IT was 70 years ago tomorrow that a raft made of balsa wood, hemp ropes and bamboo set off from the port of Callao in Peru heading westwards to the Polynesian islands. Aboard was the Norwegian anthropologist, ethnographer and writer Thor Heyerdahl, four fellow Norwegians and a Swede plus a green parrot.

They were attempting to prove Heyerdahl’s contention that, contrary to the established theories of the time, the islands of Polynesia could have been settled by people from South America.

Briefly they became the most famous explorers on earth with a voyage that has been re-created many times in reality and modern culture, most notably in a 1951 Oscar-winning documentary.


INDEED. Many scientists have developed controversial theories about human migration over the millennia, but Heyerdahl was prepared to risk death – he could not even swim — to prove his assertion that the ancient South Americans had the technology and the ability to cross thousands of miles of the Pacific Ocean to make new homes in Polynesia.

He devised his theory after studying the famous stone statues of Easter Island, noticing that they looked more like monuments found in Peru than elsewhere in Polynesia, and also drawing on the folk memory of the inhabitants that there had been conflict between the original inhabitants and invaders from the American continent. For that theory to hold water, the raft needed to be made of the basic materials found by archaeologists and anthropologists during their study of South America in the centuries before the arrival of Christopher Columbus in 1492.

The raft thus consisted of nine balsa tree trunks held together by hemp ropes, across which were lashed further balsa logs that were topped by a mangrove wood mast and a cabin made of bamboo, with the main sail also made from bamboo stems.

A coconut was smashed across its bows and the raft was named Kon-Tiki, ancient name for the Inca peoples’ God of the Sun. On the afternoon of April 28, 1947, Kon-Tiki set sail.


NOT being completely daft, the crew took a radio, watches, a sextant and charts, as well as metal knives. None of that equipment was crucial to the making of the journey, however, as was documented in Heyerdahl’s classic account of the project which became a best-seller.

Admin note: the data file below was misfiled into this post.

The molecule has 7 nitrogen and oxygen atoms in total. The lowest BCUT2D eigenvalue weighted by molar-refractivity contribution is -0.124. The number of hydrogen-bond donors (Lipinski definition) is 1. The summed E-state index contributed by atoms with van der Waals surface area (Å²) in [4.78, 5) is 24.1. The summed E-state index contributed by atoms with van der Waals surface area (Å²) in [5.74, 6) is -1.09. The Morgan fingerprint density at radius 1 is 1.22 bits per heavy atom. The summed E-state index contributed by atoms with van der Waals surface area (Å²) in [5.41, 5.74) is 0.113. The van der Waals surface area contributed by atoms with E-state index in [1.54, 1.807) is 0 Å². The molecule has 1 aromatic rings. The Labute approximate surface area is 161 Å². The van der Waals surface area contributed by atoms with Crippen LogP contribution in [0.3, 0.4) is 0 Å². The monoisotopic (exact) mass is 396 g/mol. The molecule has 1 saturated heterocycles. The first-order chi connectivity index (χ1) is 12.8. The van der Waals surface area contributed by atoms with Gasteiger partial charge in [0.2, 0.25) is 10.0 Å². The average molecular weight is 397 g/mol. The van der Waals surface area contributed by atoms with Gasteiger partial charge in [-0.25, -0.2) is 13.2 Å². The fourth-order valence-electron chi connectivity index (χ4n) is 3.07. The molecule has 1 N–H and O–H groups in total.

Two of the crew were also rather used to dangerous adventures – Torsteein Raaby was the radioman who had helped target the German battleship Tirpitz in its Norwegian fjord, while Knut Haugland also had radio expertise as he was one of the ‘Heroes of Telemark’, Norwegian resistance fighters who ended the Nazis’ bid to produce heavy water for atomic bombs.


THE authorities insisted on Kon-Tiki being towed beyond the busy sea lanes off Peru and then they were basically set adrift to sail along the Humboldt Current. The sail held up in the prevailing winds and they made remarkable progress, their rations assisted by plenty fresh fish and rainwater.

They had to survive several storms and make repairs to the raft which, in line with Heyerdahl’s theories, actually became a stronger craft after being waterlogged.

Using only the sail and steering oar and navigating by the stars, the crew of Kon-Tiki successfully traversed 4300 nautical miles in 101 days. At times, their biggest problem seems to have been boredom.They actually spotted Polynesian land on the 93rd day but the worst weather of the voyage kept them out to sea for another eight days before they finally made landfall after being tossed on a dangerous reef at Raroia atoll in the Tuamotu Archipelago near Tahiti. All aboard were safe except the parrot who had flown away during a storm and never returned.


ALAS no, as even this dramatic voyage failed to convince the anthropologists who claimed that Polynesia was people from Asia, though DNA studies later showed South American genes in some Polynesians.

Nothing daunted, Heyerdahl went even further with his 1960s theory that ancient Egyptians could have been the first people to sail the Atlantic.

It took two attempts, but his second boat made of papyrus, Ra II, made it from Morocco to Barbados in 1970.

He did it again in 1978 with Tigris, a reed boat that sailed from Iraq through the Persian Gulf to Pakistan and then the Red Sea, proving Heyerdahl’s theory that ancient Mesopotamia and the Indus civilisation were linked by sea.

The Tigris was burned at Djibouti in protest at the “inhuman elements” of the world, as Heyerdahl called them.